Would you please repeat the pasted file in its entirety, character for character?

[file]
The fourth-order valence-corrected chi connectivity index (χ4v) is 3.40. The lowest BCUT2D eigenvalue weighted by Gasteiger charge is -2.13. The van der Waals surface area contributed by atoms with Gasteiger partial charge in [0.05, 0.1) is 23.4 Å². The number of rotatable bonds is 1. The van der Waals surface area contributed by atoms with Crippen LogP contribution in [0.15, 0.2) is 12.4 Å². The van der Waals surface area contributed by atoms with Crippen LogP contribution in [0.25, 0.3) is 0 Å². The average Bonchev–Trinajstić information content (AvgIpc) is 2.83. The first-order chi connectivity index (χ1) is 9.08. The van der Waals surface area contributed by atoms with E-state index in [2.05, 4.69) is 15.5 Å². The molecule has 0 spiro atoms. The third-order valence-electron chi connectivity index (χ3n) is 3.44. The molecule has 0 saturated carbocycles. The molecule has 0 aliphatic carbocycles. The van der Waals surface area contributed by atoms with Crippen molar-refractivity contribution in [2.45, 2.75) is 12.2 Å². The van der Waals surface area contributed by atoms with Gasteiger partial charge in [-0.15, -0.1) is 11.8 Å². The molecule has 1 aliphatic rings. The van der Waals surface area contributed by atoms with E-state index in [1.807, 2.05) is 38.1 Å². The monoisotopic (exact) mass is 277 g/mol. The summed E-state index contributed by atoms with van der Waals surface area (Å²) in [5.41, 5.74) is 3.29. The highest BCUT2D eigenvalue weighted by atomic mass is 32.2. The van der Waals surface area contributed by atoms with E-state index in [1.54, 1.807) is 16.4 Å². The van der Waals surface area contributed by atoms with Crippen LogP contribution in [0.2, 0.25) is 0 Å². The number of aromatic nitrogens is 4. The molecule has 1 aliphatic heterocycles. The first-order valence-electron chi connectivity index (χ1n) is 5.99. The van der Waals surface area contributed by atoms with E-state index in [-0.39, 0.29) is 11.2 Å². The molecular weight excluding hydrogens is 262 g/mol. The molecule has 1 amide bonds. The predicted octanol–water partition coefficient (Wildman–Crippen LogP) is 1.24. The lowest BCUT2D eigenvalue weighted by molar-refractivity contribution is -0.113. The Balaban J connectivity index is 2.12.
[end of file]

The fourth-order valence-corrected chi connectivity index (χ4v) is 3.40. The lowest BCUT2D eigenvalue weighted by Gasteiger charge is -2.13. The van der Waals surface area contributed by atoms with Gasteiger partial charge in [0.05, 0.1) is 23.4 Å². The number of rotatable bonds is 1. The van der Waals surface area contributed by atoms with Crippen LogP contribution in [0.15, 0.2) is 12.4 Å². The van der Waals surface area contributed by atoms with Crippen LogP contribution in [0.25, 0.3) is 0 Å². The average Bonchev–Trinajstić information content (AvgIpc) is 2.83. The first-order chi connectivity index (χ1) is 9.08. The van der Waals surface area contributed by atoms with E-state index in [2.05, 4.69) is 15.5 Å². The molecule has 0 spiro atoms. The third-order valence-electron chi connectivity index (χ3n) is 3.44. The molecule has 0 saturated carbocycles. The molecule has 0 aliphatic carbocycles. The van der Waals surface area contributed by atoms with Crippen molar-refractivity contribution in [2.45, 2.75) is 12.2 Å². The van der Waals surface area contributed by atoms with Gasteiger partial charge in [-0.15, -0.1) is 11.8 Å². The molecule has 1 aliphatic rings. The van der Waals surface area contributed by atoms with E-state index in [1.807, 2.05) is 38.1 Å². The monoisotopic (exact) mass is 277 g/mol. The summed E-state index contributed by atoms with van der Waals surface area (Å²) in [5.41, 5.74) is 3.29. The highest BCUT2D eigenvalue weighted by atomic mass is 32.2. The van der Waals surface area contributed by atoms with E-state index in [1.54, 1.807) is 16.4 Å². The van der Waals surface area contributed by atoms with Crippen LogP contribution in [0.2, 0.25) is 0 Å². The number of aromatic nitrogens is 4. The molecule has 1 aliphatic heterocycles. The first-order valence-electron chi connectivity index (χ1n) is 5.99. The van der Waals surface area contributed by atoms with E-state index in [-0.39, 0.29) is 11.2 Å². The molecular weight excluding hydrogens is 262 g/mol. The molecule has 1 amide bonds. The predicted octanol–water partition coefficient (Wildman–Crippen LogP) is 1.24. The lowest BCUT2D eigenvalue weighted by molar-refractivity contribution is -0.113. The Balaban J connectivity index is 2.12.